Despite not being able to experiment in the classroom, Science pupils have not let that slow them down, and continued to carry out good practical science, up until the final week of term.
Lower 1 pupils were studying the Solar System and Gravity, and the pupils looked at meteorite craters by modelling them at home. Using balls or marbles as meteorites, they dropped them into flour or sand, then measured the resulting craters.
Graphs were drawn to see if there is a relationship between the height that the ball is dropped from and the diameter of the crater.
Some interesting conclusions were drawn, including this very astute observation that “the crater depth didn’t change greatly but the amount of flour that got sprayed certainly did.’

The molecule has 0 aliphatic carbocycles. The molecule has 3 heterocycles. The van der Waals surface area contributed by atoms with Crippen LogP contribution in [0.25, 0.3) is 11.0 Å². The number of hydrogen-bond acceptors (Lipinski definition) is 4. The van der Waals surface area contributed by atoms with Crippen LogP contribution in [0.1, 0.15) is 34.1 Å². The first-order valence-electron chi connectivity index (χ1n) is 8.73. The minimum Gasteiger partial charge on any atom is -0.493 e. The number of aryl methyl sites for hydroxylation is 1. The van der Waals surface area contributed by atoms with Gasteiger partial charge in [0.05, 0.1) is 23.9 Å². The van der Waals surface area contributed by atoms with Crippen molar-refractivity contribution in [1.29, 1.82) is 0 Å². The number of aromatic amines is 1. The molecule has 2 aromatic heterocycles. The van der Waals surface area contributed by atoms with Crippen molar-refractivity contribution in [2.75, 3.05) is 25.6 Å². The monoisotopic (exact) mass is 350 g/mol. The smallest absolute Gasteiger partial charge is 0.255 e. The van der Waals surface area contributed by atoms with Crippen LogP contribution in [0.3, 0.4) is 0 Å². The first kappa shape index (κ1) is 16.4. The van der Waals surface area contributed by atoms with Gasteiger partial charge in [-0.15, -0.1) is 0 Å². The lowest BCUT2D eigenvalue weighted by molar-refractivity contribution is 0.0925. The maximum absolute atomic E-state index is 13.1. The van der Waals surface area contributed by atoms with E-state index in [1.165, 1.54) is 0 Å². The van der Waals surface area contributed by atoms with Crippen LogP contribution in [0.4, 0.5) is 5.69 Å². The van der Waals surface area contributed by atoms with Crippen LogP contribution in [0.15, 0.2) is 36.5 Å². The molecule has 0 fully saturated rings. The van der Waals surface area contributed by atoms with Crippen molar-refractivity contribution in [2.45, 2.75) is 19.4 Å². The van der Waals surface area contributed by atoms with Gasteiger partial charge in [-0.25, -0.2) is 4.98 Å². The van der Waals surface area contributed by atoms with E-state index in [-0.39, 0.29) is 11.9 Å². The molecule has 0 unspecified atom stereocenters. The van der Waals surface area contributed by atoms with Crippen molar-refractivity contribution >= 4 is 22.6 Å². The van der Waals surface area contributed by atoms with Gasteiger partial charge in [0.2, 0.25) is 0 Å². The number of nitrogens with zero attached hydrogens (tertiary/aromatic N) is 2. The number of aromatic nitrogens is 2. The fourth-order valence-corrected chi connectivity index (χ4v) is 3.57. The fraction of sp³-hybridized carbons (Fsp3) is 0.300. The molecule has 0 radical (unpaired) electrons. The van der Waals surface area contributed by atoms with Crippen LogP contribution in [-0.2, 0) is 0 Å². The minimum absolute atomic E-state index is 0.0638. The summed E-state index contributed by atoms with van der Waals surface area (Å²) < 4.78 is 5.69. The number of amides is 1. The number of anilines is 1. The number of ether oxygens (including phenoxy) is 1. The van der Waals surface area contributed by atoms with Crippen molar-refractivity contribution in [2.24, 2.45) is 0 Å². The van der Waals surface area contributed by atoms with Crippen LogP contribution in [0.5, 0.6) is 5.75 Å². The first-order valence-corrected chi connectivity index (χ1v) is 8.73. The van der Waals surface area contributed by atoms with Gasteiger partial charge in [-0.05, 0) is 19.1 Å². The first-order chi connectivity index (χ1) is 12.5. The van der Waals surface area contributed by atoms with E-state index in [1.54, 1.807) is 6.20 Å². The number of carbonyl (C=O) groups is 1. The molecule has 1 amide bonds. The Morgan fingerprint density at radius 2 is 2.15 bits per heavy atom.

Mrs Helen Martin, Teacher of Chemistry, explained, “Judging by that quote, I’m very relieved I suggested that they should take their equipment outside before they started dropping balls from any height!”
Mrs Martin also reported that the Form 4 pupils were learning to adapt to their new constraints in creative ways. Unfortunately, due to the inability to recreate laboratory conditions, “Middle School pupils are not as a rule able to do practical work at home, as the tasks are more complicated and can’t necessarily be translated into ‘kitchen chemistry’.”
Instead, they have been doing virtual experiments and simulations, such as using the Royal Society of Chemistry task which investigates a chemical spillage and assesses its impact on a Site of Special Scientific Interest.
In lieu of a titration experiment, it covers all the stages of such an investigation and requires the pupils to do each task to a sufficiently high level of scientific accuracy and skill before they move on to the next task.
Well done to our staff for working tirelessly to find such creative and innovative ways for supporting learning during the lockdown and ensuring the best educational experience for our pupils.